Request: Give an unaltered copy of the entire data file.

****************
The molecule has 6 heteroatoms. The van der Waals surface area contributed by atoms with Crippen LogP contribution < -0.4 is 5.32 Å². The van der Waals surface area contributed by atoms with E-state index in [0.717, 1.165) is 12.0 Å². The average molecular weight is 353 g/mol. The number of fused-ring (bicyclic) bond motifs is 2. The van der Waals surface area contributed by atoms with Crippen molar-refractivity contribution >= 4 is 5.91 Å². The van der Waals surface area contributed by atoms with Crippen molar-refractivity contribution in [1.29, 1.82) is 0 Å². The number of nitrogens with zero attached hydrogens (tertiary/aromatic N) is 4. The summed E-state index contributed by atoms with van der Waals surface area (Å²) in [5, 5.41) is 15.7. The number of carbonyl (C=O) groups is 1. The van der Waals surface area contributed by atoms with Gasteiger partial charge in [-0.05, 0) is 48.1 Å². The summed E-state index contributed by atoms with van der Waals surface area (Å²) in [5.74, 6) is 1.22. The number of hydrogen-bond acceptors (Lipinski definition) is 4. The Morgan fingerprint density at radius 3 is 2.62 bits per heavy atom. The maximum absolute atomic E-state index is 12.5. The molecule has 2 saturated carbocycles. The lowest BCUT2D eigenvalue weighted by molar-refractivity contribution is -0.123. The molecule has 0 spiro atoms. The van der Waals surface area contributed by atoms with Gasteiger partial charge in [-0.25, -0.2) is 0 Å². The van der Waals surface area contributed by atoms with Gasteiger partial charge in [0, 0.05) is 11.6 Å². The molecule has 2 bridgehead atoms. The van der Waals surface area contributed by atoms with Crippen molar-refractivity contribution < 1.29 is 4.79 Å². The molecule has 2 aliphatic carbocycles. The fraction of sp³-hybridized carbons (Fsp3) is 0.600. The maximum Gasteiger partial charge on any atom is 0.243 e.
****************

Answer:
The molecule has 6 heteroatoms. The van der Waals surface area contributed by atoms with Crippen LogP contribution < -0.4 is 5.32 Å². The van der Waals surface area contributed by atoms with E-state index in [0.717, 1.165) is 12.0 Å². The average molecular weight is 353 g/mol. The number of fused-ring (bicyclic) bond motifs is 2. The van der Waals surface area contributed by atoms with Crippen molar-refractivity contribution >= 4 is 5.91 Å². The van der Waals surface area contributed by atoms with Crippen molar-refractivity contribution in [1.29, 1.82) is 0 Å². The number of nitrogens with zero attached hydrogens (tertiary/aromatic N) is 4. The summed E-state index contributed by atoms with van der Waals surface area (Å²) in [5, 5.41) is 15.7. The number of carbonyl (C=O) groups is 1. The van der Waals surface area contributed by atoms with Gasteiger partial charge in [-0.05, 0) is 48.1 Å². The summed E-state index contributed by atoms with van der Waals surface area (Å²) in [5.74, 6) is 1.22. The number of hydrogen-bond acceptors (Lipinski definition) is 4. The Morgan fingerprint density at radius 3 is 2.62 bits per heavy atom. The maximum absolute atomic E-state index is 12.5. The molecule has 2 saturated carbocycles. The lowest BCUT2D eigenvalue weighted by molar-refractivity contribution is -0.123. The molecule has 0 spiro atoms. The van der Waals surface area contributed by atoms with Gasteiger partial charge in [-0.25, -0.2) is 0 Å². The van der Waals surface area contributed by atoms with Gasteiger partial charge in [0, 0.05) is 11.6 Å². The molecule has 2 bridgehead atoms. The van der Waals surface area contributed by atoms with Crippen molar-refractivity contribution < 1.29 is 4.79 Å². The molecule has 2 aliphatic carbocycles. The fraction of sp³-hybridized carbons (Fsp3) is 0.600. The maximum Gasteiger partial charge on any atom is 0.243 e.